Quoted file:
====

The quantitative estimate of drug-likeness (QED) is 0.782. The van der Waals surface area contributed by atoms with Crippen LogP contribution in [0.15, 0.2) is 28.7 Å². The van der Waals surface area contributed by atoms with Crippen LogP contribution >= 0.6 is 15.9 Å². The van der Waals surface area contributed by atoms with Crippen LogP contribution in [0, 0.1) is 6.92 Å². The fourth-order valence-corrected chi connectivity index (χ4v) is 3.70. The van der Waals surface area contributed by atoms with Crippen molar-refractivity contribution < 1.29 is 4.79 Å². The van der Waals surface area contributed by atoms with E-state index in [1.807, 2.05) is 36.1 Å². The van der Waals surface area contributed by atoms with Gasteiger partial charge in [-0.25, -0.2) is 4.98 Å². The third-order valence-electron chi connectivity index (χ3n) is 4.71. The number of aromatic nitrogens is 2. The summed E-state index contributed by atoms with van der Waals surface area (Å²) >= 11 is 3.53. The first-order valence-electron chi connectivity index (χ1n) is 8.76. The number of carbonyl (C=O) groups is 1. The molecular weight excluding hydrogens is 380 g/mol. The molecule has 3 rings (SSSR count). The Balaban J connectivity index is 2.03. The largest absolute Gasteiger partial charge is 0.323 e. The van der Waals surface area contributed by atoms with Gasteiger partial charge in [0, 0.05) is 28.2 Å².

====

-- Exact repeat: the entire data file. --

The quantitative estimate of drug-likeness (QED) is 0.782. The van der Waals surface area contributed by atoms with Crippen LogP contribution in [0.15, 0.2) is 28.7 Å². The van der Waals surface area contributed by atoms with Crippen LogP contribution >= 0.6 is 15.9 Å². The van der Waals surface area contributed by atoms with Crippen LogP contribution in [0, 0.1) is 6.92 Å². The fourth-order valence-corrected chi connectivity index (χ4v) is 3.70. The van der Waals surface area contributed by atoms with Crippen molar-refractivity contribution < 1.29 is 4.79 Å². The van der Waals surface area contributed by atoms with E-state index in [1.807, 2.05) is 36.1 Å². The van der Waals surface area contributed by atoms with Gasteiger partial charge in [-0.25, -0.2) is 4.98 Å². The third-order valence-electron chi connectivity index (χ3n) is 4.71. The number of aromatic nitrogens is 2. The summed E-state index contributed by atoms with van der Waals surface area (Å²) >= 11 is 3.53. The first-order valence-electron chi connectivity index (χ1n) is 8.76. The number of carbonyl (C=O) groups is 1. The molecular weight excluding hydrogens is 380 g/mol. The molecule has 3 rings (SSSR count). The Balaban J connectivity index is 2.03. The largest absolute Gasteiger partial charge is 0.323 e. The van der Waals surface area contributed by atoms with Gasteiger partial charge in [0, 0.05) is 28.2 Å².